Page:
By Gavin Mackintosh-
Education Secretary has called on universities to do more to reach out to students’ emergency contacts when it is clear that they are at risk of a mental health crisis.
Damian Hinds has written to Julia Buckingham, who is chairing a roundtable on student mental health, asking the sector to maintain the focus that has been built up in recent months following the Student Mental Health Summit that was held at the University of the West of England in June 2018.
The event, hosted by Universities UK (UUK), will aim to develop advice for universities on consent for the disclosure of information about severe student difficulties to third parties. Giving universities clear guidance on this issue will ensure young people struggling at university will have every possible chance of receiving help from someone in their domestic support network. This is particularly important for students studying away from home, who may have a reduced support group.
Education Secretary Damian Hinds said:
Ensuring that university students, many of whom will be leaving home for the first time, are supported is a key challenge for my department and the higher education sector as a whole.
Our universities are world leading in so many areas and I want them to be the best in the world for support and pastoral care as well. Ensuring that universities get better at reaching out to family members if a student is struggling with mental health is a big step along the road to delivering that ambition.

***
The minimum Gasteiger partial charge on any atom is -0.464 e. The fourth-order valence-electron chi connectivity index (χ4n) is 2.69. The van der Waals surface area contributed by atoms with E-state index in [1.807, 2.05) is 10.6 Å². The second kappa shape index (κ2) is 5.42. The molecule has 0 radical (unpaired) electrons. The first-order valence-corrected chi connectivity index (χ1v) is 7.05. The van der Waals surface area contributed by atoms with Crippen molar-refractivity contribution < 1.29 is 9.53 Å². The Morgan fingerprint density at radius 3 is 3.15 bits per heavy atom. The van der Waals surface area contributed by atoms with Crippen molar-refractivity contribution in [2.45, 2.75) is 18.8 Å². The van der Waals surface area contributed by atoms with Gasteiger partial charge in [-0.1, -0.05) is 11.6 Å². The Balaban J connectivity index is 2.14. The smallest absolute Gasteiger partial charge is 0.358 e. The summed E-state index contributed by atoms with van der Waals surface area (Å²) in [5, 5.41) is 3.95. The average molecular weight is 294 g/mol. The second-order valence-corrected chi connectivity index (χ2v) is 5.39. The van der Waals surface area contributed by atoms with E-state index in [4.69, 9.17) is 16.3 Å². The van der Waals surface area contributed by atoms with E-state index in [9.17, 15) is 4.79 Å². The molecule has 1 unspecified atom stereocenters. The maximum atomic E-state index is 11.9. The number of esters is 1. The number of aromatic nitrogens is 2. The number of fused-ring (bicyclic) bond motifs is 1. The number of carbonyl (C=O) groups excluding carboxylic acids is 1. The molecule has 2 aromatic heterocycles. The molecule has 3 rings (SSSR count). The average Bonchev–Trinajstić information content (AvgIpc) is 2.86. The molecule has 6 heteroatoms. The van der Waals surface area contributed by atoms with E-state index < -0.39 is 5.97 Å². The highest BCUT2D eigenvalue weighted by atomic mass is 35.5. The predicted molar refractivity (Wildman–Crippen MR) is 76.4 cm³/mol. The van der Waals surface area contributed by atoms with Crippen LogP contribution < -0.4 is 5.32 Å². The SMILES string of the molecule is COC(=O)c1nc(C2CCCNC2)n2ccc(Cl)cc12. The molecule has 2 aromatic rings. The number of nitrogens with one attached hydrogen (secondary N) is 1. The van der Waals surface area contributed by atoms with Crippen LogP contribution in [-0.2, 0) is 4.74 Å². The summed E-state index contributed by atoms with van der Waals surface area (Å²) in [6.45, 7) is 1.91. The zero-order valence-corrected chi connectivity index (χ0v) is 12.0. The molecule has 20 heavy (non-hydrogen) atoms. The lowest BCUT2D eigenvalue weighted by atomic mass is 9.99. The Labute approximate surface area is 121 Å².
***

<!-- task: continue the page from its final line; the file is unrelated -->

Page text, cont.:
I’ve made clear to the sector how important this issue is and now I want them to work together to find a clear way forward so young people can get support from every person and organisation best able to give it.
In a recent Higher Education Policy Institute (HEPI) survey, 75% of applicants to higher education expected universities to contact a parent or guardian in situations where they are faced with serious challenges relating to their mental health.
The new UUK advice will need to build on this by giving 100% of students every possible opportunity to choose to receive care from families and trusted friends alongside the support they get from student welfare teams and the NHS.
However, there is a more desperate need for attention to those suffering from mental health in secondary schools, where many pupils have still not established a solid academic foundation. University education is an important aspect of the highest stage of learning, and the call for increased attention to mental health issues is vital here.